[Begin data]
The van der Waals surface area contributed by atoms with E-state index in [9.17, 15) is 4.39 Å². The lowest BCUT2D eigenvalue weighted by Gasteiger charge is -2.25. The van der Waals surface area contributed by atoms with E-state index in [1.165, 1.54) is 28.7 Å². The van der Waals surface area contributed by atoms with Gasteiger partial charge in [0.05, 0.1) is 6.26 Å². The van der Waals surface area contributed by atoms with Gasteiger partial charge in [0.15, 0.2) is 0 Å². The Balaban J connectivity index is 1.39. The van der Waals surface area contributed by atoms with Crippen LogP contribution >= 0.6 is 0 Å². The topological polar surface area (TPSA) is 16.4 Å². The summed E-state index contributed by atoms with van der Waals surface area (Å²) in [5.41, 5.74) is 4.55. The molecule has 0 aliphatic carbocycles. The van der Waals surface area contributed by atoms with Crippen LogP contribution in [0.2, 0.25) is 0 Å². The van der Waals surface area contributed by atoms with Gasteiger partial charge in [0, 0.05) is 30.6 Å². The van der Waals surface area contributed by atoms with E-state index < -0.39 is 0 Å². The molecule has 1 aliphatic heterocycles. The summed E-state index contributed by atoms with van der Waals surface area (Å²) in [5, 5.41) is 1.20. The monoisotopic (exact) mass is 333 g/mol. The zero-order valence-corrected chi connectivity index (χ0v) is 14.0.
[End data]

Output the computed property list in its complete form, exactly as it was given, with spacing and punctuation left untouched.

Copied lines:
The van der Waals surface area contributed by atoms with E-state index in [9.17, 15) is 4.39 Å². The lowest BCUT2D eigenvalue weighted by Gasteiger charge is -2.25. The van der Waals surface area contributed by atoms with E-state index in [1.165, 1.54) is 28.7 Å². The van der Waals surface area contributed by atoms with Gasteiger partial charge in [0.05, 0.1) is 6.26 Å². The van der Waals surface area contributed by atoms with Gasteiger partial charge in [0.15, 0.2) is 0 Å². The Balaban J connectivity index is 1.39. The van der Waals surface area contributed by atoms with Crippen LogP contribution >= 0.6 is 0 Å². The topological polar surface area (TPSA) is 16.4 Å². The summed E-state index contributed by atoms with van der Waals surface area (Å²) in [5.41, 5.74) is 4.55. The molecule has 0 aliphatic carbocycles. The van der Waals surface area contributed by atoms with Crippen LogP contribution in [0.2, 0.25) is 0 Å². The van der Waals surface area contributed by atoms with Gasteiger partial charge in [0, 0.05) is 30.6 Å². The van der Waals surface area contributed by atoms with E-state index < -0.39 is 0 Å². The molecule has 1 aliphatic heterocycles. The summed E-state index contributed by atoms with van der Waals surface area (Å²) in [5, 5.41) is 1.20. The monoisotopic (exact) mass is 333 g/mol. The zero-order valence-corrected chi connectivity index (χ0v) is 14.0.